Wii Review

Blastworks: Build, Fuse and Destroy

Retro-reinvented

As the power of consoles grows over time, developers have a tendency to try and squeeze every last bit of graphical grunt out of a machine that they can. Games get more graphically impressive, then, but there are times when gameplay can take a backseat to all this eye candy. With that in mind, it’s always welcome to see a game that focuses on gameplay over visuals. A game that recognises that being simple and straightforward can still be a lot of fun. That game is Blastworks: Build, Fuse and Destroy.

Based on the 2004 PC Shareware title Tumiki Fighters, Blastworks is a horizontal shooter like any number of games from days gone by, such as R-Type or Gladius. The twist to Blastworks is that as you destroy the enemies you face, they’ll turn into parts which you can pick up and add to your own small ship. Just bump into the parts as they fall off the screen and they’ll be added to your ship. All sorts of weapons can be added in this fashion, firing in all sorts of directions, and these can turn your tiny ship into something resembling a flying machine of death. The extra parts can also act as a defence for your ship, but they will fall off as you’re hit, leaving you vulnerable again. You can also retract the extra bits into your own ship at any time, saving them from bullet fire and letting you unleash them again whenever you choose. This does leave you with less firepower, but also makes your ship much smaller, and therefore much easier to manoeuvre through small gaps in enemy fire, or the bullet spray from a boss. You could of course use the same tactics I did, which is to simply use your attached parts as a proverbial battering ram, letting them get shot and fall off, and simply replacing your lost parts with the broken shells of your dead enemies.

The mechanics of the game and the random way in which extra parts are added to your ship give the game a wonderfully random feel to it. You could replay the 15 levels countless times and on each of them end up with different bits stuck in different places firing different weapons in different directions. And replay the levels you will certainly have to do, as they will provide a stiff challenge, especially to players who may not be too familiar with this type of game. For the more masochistic gamers out there, the harder difficulty levels will present a challenge of near epic proportions. Just be sure to keep all the breakable items out of your arms reach. Blastworks: Build, Fuse and Destroy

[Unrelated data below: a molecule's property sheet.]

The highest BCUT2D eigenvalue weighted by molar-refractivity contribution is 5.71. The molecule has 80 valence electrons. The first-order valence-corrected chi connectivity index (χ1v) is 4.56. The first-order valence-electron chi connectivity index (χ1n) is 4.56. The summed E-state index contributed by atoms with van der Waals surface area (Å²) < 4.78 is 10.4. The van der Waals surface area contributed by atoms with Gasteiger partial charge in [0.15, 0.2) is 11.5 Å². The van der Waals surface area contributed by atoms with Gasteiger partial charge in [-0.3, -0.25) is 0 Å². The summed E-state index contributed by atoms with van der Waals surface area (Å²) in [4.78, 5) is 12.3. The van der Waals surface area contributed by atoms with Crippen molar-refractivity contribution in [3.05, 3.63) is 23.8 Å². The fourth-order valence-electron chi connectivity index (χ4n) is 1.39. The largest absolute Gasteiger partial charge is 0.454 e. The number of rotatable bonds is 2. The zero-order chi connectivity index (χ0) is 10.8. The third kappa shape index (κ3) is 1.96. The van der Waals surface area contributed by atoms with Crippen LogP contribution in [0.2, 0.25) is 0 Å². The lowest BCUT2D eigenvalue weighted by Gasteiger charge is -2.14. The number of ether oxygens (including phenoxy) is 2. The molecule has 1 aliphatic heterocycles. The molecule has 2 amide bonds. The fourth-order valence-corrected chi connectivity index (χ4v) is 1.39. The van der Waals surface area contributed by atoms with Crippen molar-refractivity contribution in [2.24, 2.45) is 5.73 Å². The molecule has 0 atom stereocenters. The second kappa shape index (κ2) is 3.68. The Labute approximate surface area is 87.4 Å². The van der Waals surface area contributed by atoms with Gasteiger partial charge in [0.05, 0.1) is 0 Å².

The campaign mode can be played by up to four players locally, and while it’s enjoyable to have friends playing with you, as you build up bigger and more powerful ships, things can get very chaotic on the screen, and it's even confusing at times trying to figure out where you are and who is who. It’s not very often I would say this about a game, but this is definitely a game you’ll get more enjoyment out of on your own.

Should you complete the game, you’ll unlock 4 bonus games to go with the main campaign. As well as unlocking the original Tumiki Fighters, you will also get access to Torus Tooter, rRootage, and Gunroar. These games are all made by Kenta Cho, owner of ABA Games and a lover of shoot ‘em ups. They’re all fun titles and well worth spending a bit of time with when you unlock them.